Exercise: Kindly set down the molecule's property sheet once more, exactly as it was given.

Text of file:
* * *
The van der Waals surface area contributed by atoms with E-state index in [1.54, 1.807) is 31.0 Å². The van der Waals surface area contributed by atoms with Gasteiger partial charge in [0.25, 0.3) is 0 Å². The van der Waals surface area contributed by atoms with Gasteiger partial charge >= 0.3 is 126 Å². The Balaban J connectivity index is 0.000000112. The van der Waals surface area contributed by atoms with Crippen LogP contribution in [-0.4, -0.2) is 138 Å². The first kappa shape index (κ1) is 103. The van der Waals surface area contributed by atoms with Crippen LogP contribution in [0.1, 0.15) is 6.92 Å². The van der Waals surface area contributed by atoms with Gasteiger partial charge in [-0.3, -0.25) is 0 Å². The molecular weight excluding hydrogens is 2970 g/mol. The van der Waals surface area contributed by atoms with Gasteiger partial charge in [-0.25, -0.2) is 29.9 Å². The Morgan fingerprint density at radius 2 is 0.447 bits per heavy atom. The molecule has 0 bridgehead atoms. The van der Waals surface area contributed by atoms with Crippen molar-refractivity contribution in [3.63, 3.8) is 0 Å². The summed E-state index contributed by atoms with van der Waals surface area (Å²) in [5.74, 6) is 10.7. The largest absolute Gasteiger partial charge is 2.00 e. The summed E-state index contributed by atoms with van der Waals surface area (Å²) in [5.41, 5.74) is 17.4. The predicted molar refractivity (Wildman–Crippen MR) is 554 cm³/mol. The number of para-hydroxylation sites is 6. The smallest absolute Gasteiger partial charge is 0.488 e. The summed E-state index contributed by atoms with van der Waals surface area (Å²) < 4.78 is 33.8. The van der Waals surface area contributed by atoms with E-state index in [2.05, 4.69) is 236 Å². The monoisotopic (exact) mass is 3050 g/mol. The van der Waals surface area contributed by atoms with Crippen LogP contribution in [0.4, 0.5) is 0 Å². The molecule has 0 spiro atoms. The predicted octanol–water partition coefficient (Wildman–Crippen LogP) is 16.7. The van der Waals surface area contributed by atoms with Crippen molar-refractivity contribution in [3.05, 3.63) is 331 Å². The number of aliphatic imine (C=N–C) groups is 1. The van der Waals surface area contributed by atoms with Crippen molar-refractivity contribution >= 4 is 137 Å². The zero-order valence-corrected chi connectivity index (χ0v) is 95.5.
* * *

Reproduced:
The van der Waals surface area contributed by atoms with E-state index in [1.54, 1.807) is 31.0 Å². The van der Waals surface area contributed by atoms with Gasteiger partial charge in [0.25, 0.3) is 0 Å². The van der Waals surface area contributed by atoms with Gasteiger partial charge >= 0.3 is 126 Å². The Balaban J connectivity index is 0.000000112. The van der Waals surface area contributed by atoms with Crippen LogP contribution in [-0.4, -0.2) is 138 Å². The first kappa shape index (κ1) is 103. The van der Waals surface area contributed by atoms with Crippen LogP contribution in [0.1, 0.15) is 6.92 Å². The van der Waals surface area contributed by atoms with Gasteiger partial charge in [-0.3, -0.25) is 0 Å². The molecular weight excluding hydrogens is 2970 g/mol. The van der Waals surface area contributed by atoms with Gasteiger partial charge in [-0.25, -0.2) is 29.9 Å². The Morgan fingerprint density at radius 2 is 0.447 bits per heavy atom. The molecule has 0 bridgehead atoms. The van der Waals surface area contributed by atoms with Crippen molar-refractivity contribution in [3.63, 3.8) is 0 Å². The summed E-state index contributed by atoms with van der Waals surface area (Å²) in [5.74, 6) is 10.7. The largest absolute Gasteiger partial charge is 2.00 e. The summed E-state index contributed by atoms with van der Waals surface area (Å²) in [5.41, 5.74) is 17.4. The predicted molar refractivity (Wildman–Crippen MR) is 554 cm³/mol. The number of para-hydroxylation sites is 6. The smallest absolute Gasteiger partial charge is 0.488 e. The summed E-state index contributed by atoms with van der Waals surface area (Å²) < 4.78 is 33.8. The van der Waals surface area contributed by atoms with E-state index in [2.05, 4.69) is 236 Å². The monoisotopic (exact) mass is 3050 g/mol. The van der Waals surface area contributed by atoms with Crippen LogP contribution in [0.4, 0.5) is 0 Å². The molecule has 0 spiro atoms. The predicted octanol–water partition coefficient (Wildman–Crippen LogP) is 16.7. The van der Waals surface area contributed by atoms with Crippen molar-refractivity contribution in [3.05, 3.63) is 331 Å². The number of aliphatic imine (C=N–C) groups is 1. The van der Waals surface area contributed by atoms with Crippen molar-refractivity contribution >= 4 is 137 Å². The zero-order valence-corrected chi connectivity index (χ0v) is 95.5.